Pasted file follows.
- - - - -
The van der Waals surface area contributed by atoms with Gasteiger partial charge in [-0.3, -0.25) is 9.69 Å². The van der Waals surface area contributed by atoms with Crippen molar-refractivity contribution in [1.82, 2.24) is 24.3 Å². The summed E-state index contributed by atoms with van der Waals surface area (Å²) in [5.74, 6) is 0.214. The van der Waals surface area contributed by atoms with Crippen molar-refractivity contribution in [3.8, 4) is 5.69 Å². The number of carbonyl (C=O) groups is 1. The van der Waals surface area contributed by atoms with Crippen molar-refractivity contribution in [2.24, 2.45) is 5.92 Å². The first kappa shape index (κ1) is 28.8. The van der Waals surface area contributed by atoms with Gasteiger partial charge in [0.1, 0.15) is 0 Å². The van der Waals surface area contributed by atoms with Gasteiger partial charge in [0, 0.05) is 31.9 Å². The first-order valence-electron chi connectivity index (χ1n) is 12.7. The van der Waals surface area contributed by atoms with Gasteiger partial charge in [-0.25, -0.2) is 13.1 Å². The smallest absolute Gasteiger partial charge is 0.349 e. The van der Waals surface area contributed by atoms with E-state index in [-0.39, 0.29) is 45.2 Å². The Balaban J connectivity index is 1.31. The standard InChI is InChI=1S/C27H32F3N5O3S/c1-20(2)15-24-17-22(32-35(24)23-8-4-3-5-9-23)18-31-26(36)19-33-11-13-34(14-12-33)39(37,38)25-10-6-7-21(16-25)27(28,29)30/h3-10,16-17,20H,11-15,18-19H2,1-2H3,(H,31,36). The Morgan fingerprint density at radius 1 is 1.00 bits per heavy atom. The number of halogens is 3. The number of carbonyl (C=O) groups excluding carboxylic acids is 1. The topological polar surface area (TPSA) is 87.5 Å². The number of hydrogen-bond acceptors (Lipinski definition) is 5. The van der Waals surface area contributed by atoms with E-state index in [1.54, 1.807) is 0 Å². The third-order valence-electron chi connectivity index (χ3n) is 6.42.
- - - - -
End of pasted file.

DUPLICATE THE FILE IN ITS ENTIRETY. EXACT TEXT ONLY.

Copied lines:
The van der Waals surface area contributed by atoms with Gasteiger partial charge in [-0.3, -0.25) is 9.69 Å². The van der Waals surface area contributed by atoms with Crippen molar-refractivity contribution in [1.82, 2.24) is 24.3 Å². The summed E-state index contributed by atoms with van der Waals surface area (Å²) in [5.74, 6) is 0.214. The van der Waals surface area contributed by atoms with Crippen molar-refractivity contribution in [3.8, 4) is 5.69 Å². The number of carbonyl (C=O) groups is 1. The van der Waals surface area contributed by atoms with Crippen molar-refractivity contribution in [2.24, 2.45) is 5.92 Å². The first kappa shape index (κ1) is 28.8. The van der Waals surface area contributed by atoms with Gasteiger partial charge in [0.1, 0.15) is 0 Å². The van der Waals surface area contributed by atoms with Gasteiger partial charge in [0, 0.05) is 31.9 Å². The first-order valence-electron chi connectivity index (χ1n) is 12.7. The van der Waals surface area contributed by atoms with Gasteiger partial charge in [-0.25, -0.2) is 13.1 Å². The smallest absolute Gasteiger partial charge is 0.349 e. The van der Waals surface area contributed by atoms with E-state index in [-0.39, 0.29) is 45.2 Å². The Balaban J connectivity index is 1.31. The standard InChI is InChI=1S/C27H32F3N5O3S/c1-20(2)15-24-17-22(32-35(24)23-8-4-3-5-9-23)18-31-26(36)19-33-11-13-34(14-12-33)39(37,38)25-10-6-7-21(16-25)27(28,29)30/h3-10,16-17,20H,11-15,18-19H2,1-2H3,(H,31,36). The Morgan fingerprint density at radius 1 is 1.00 bits per heavy atom. The number of halogens is 3. The number of carbonyl (C=O) groups excluding carboxylic acids is 1. The topological polar surface area (TPSA) is 87.5 Å². The number of hydrogen-bond acceptors (Lipinski definition) is 5. The van der Waals surface area contributed by atoms with E-state index in [1.54, 1.807) is 0 Å². The third-order valence-electron chi connectivity index (χ3n) is 6.42.